*In vivo* small animal optical imaging has become an important tool of biological discovery and preclinical applications [

1][

2][

3]. When mouse models are labeled using optical molecular probes, the probes acting as light sources, reflect corresponding biological information through the emission of visible or near infrared (NIR) light photons. Optical molecular imaging equipment is used to detect the photon distribution over the surface of the small animal to non-invasively investigate these models [

4]. In recent years, planar optical molecular imaging, and more specifically bioluminescence imaging, has been extensively applied in tumorigenesis studies, cancer diagnosis, metastasis detection, drug discovery and development, and gene therapies given its convenience and ease operation [

5][

6]. The technology that is capable to acquire three dimensional information of the light sources will become a next generation instrument for optical molecular imaging. Bioluminescence tomography (BLT) is one such instrument being developed for this purpose [

7].

An indispensable parameter for bioluminescence tomography is

*a priori* information, which can be used to localize the optical sources. Theoretically, the source uniqueness proof gives us an important reference [

8]. Practically, the richer the

*a priori* information we apply, the further improvements BLT reconstruction can yield. Currently, three types of

*a priori* information are verified and extensively applied in reconstruction algorithms. These include anatomical information [

9][

10], spectrally-resolved measurements [

11][

12][

9][

13], and the distribution of surface photons [

14]. Anatomical information is used to assign relevant optical properties to organs. Spectrally resolved data considers the source spectrum and the tissue absorption and scattering characteristics. The use of these

*a priori* information significantly improves source reconstruction. The temperature dependent source spectral shift has recently led to a temperature-modulated bioluminescence tomography method which uses a focused ultrasound array [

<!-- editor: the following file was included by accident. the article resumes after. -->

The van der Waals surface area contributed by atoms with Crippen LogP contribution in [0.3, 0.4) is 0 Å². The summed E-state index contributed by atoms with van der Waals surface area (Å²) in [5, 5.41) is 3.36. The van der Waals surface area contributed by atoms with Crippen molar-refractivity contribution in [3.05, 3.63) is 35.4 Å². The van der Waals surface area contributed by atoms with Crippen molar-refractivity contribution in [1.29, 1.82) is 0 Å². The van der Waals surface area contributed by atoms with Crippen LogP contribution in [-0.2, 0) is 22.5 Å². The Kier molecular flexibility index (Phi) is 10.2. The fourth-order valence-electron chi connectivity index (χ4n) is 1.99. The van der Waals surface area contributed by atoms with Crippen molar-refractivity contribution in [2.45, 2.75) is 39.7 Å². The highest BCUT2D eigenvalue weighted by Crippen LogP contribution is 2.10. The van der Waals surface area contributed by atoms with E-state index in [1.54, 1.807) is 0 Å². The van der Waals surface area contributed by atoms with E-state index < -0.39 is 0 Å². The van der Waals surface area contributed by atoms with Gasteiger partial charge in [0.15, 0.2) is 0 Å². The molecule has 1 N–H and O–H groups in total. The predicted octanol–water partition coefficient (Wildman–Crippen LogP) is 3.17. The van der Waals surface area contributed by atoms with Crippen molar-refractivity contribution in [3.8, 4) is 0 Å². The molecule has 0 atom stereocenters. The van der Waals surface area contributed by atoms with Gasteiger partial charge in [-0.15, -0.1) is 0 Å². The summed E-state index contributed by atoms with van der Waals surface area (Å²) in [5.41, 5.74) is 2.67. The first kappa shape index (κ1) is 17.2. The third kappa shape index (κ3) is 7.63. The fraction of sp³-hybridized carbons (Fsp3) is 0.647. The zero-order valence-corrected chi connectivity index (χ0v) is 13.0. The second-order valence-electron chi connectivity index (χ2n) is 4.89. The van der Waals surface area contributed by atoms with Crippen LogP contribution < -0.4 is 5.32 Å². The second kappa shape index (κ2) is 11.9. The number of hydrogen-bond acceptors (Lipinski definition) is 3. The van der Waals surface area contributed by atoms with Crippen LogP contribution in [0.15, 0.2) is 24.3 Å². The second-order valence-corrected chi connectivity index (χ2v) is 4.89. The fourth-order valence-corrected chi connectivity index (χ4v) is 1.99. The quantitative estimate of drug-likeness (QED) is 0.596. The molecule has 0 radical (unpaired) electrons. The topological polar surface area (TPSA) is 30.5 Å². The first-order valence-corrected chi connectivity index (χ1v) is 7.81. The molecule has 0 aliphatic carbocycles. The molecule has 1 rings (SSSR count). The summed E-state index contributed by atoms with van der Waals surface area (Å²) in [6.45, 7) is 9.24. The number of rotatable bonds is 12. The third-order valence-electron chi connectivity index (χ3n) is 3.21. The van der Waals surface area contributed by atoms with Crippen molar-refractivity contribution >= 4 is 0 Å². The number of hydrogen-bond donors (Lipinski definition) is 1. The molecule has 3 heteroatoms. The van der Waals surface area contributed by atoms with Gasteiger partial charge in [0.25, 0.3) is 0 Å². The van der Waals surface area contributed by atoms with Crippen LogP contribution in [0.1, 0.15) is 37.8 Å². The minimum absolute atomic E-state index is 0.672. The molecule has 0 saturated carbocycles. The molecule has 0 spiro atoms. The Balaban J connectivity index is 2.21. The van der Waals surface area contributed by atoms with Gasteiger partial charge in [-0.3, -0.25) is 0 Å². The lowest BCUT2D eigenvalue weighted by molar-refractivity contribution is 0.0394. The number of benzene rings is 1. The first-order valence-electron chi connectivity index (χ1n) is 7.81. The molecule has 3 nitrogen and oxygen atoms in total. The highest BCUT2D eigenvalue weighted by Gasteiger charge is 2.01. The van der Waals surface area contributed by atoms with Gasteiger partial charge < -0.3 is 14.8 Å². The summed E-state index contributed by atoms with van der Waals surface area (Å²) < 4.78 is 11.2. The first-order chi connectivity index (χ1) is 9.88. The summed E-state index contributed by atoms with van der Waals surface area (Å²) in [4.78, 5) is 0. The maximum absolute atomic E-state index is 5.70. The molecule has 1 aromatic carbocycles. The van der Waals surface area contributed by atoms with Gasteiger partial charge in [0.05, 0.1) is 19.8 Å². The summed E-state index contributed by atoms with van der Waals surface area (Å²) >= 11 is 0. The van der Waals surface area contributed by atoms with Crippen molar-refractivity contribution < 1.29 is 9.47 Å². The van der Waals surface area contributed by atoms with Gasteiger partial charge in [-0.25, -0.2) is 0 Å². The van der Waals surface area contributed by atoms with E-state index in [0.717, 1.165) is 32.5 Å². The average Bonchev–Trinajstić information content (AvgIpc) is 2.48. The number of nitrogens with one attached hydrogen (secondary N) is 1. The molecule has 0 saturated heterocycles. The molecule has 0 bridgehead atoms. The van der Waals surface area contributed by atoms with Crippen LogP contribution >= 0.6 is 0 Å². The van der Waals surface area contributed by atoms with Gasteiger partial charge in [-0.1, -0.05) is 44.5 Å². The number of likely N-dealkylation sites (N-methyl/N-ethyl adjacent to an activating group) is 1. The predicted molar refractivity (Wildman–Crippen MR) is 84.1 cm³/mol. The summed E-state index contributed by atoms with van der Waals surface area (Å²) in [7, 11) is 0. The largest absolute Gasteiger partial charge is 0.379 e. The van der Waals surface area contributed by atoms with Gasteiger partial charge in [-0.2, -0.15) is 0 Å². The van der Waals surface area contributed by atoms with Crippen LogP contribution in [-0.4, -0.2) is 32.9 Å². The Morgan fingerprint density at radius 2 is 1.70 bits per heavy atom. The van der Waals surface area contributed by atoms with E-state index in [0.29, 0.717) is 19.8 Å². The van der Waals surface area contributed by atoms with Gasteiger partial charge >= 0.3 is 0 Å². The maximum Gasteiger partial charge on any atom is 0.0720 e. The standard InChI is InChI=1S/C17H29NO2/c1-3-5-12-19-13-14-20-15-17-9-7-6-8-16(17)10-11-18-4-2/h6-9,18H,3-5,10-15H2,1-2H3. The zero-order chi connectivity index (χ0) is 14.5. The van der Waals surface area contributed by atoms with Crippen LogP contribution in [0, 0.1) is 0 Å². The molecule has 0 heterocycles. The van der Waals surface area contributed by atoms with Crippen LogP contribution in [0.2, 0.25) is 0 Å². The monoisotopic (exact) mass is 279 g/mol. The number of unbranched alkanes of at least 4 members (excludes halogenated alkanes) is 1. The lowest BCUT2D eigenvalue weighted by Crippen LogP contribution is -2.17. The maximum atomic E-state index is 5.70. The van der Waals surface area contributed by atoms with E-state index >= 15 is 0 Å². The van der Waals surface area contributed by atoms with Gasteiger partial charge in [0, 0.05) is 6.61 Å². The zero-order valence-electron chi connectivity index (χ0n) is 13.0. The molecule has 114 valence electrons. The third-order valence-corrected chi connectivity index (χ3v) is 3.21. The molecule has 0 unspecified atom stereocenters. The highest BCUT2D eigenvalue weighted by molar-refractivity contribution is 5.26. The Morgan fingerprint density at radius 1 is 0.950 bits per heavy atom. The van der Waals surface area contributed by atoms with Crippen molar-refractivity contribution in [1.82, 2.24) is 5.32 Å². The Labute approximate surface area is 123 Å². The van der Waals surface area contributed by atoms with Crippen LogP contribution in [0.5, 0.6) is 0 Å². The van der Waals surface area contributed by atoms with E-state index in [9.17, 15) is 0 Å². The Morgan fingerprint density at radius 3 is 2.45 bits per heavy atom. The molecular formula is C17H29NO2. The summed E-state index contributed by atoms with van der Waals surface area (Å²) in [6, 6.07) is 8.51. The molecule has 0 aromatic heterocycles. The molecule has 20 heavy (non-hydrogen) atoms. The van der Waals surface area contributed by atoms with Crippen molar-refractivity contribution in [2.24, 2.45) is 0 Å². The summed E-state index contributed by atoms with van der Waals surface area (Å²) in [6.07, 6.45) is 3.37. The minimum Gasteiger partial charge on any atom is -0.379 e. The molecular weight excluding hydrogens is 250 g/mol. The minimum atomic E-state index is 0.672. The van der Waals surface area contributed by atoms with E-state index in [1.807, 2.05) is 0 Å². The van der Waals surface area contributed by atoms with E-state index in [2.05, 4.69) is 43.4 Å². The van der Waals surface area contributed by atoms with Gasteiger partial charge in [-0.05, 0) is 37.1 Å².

15]. In principle, this should belong to spectrally-resolved

*a priori* information. The

*a priori* permissible source region is defined by the surface photon distribution and improves the reconstruction by constraining the permissible source position [

14]. Overall, it is necessary to define additional

*a priori* parameters for BLT reconstruction.

The diffusion approximation is extensively used in BLT reconstruction despite the fact that higher approximations of the radiative transfer equation lead to improved reconstructed results in some situations [

16]. The finite element method (FEM), analytical formulations and Born approximation theory have been applied in combination with the diffusion equation [

17]. The FEM has become popular due to its ability to process complex heterogeneous geometries. The adaptive strategy has also been developed to further improve the reconstruction based on the FEM [

18][

19]. In BLT, although nonlinear optimization strategies [

20] used in diffuse optical tomography (DOT) and expectation maximization (EM) algorithms [

9] similar with that in positron emission tomography (PET) are used, a linear least square (LS) problem is easily obtained because of the linear nature of the BLT problem [

14]. Meanwhile, the

*inverse crime* needs to be carefully considered especially when new algorithms are evaluated using synthetic data [

21].

BLT reconstruction is an ill-posed problem. Inhibiting noise in measured data and reducing the ill-posedness is necessary to obtain BLT reconstructions. Regularization is a useful method for such problems. Currently, the weighted least square method is used to reduce the measured noise effects [

22][

14]. The Tikhonov regularization is a popular method and is extensively applied in BLT reconstruction [

23][